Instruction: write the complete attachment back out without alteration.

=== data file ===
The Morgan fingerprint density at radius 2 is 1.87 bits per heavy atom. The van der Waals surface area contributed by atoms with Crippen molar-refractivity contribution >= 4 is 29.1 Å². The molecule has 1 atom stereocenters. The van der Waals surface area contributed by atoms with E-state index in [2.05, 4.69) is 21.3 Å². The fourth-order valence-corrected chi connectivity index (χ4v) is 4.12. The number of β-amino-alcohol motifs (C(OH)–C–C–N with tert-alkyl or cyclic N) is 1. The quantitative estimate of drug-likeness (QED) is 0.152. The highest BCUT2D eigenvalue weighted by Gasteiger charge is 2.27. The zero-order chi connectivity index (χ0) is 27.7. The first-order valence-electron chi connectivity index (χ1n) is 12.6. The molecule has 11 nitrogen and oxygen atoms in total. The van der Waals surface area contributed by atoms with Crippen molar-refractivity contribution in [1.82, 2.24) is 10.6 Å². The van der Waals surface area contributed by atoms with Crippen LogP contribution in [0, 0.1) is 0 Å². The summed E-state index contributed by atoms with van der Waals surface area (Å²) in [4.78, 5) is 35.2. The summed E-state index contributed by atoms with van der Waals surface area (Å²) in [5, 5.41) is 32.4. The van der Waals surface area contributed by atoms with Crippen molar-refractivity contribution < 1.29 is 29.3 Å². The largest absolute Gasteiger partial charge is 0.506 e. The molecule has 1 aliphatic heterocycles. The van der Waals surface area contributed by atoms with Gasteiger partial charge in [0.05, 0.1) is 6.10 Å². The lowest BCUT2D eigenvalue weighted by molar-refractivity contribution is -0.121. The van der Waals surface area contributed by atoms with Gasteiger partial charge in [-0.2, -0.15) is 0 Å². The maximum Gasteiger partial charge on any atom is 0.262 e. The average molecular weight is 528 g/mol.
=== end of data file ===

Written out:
The Morgan fingerprint density at radius 2 is 1.87 bits per heavy atom. The van der Waals surface area contributed by atoms with Crippen molar-refractivity contribution >= 4 is 29.1 Å². The molecule has 1 atom stereocenters. The van der Waals surface area contributed by atoms with E-state index in [2.05, 4.69) is 21.3 Å². The fourth-order valence-corrected chi connectivity index (χ4v) is 4.12. The number of β-amino-alcohol motifs (C(OH)–C–C–N with tert-alkyl or cyclic N) is 1. The quantitative estimate of drug-likeness (QED) is 0.152. The highest BCUT2D eigenvalue weighted by Gasteiger charge is 2.27. The zero-order chi connectivity index (χ0) is 27.7. The first-order valence-electron chi connectivity index (χ1n) is 12.6. The molecule has 11 nitrogen and oxygen atoms in total. The van der Waals surface area contributed by atoms with Crippen molar-refractivity contribution in [1.82, 2.24) is 10.6 Å². The van der Waals surface area contributed by atoms with Crippen LogP contribution in [0, 0.1) is 0 Å². The summed E-state index contributed by atoms with van der Waals surface area (Å²) in [4.78, 5) is 35.2. The summed E-state index contributed by atoms with van der Waals surface area (Å²) in [5, 5.41) is 32.4. The van der Waals surface area contributed by atoms with Crippen molar-refractivity contribution < 1.29 is 29.3 Å². The largest absolute Gasteiger partial charge is 0.506 e. The molecule has 1 aliphatic heterocycles. The van der Waals surface area contributed by atoms with Gasteiger partial charge in [0.05, 0.1) is 6.10 Å². The lowest BCUT2D eigenvalue weighted by molar-refractivity contribution is -0.121. The van der Waals surface area contributed by atoms with Gasteiger partial charge in [-0.2, -0.15) is 0 Å². The maximum Gasteiger partial charge on any atom is 0.262 e. The average molecular weight is 528 g/mol.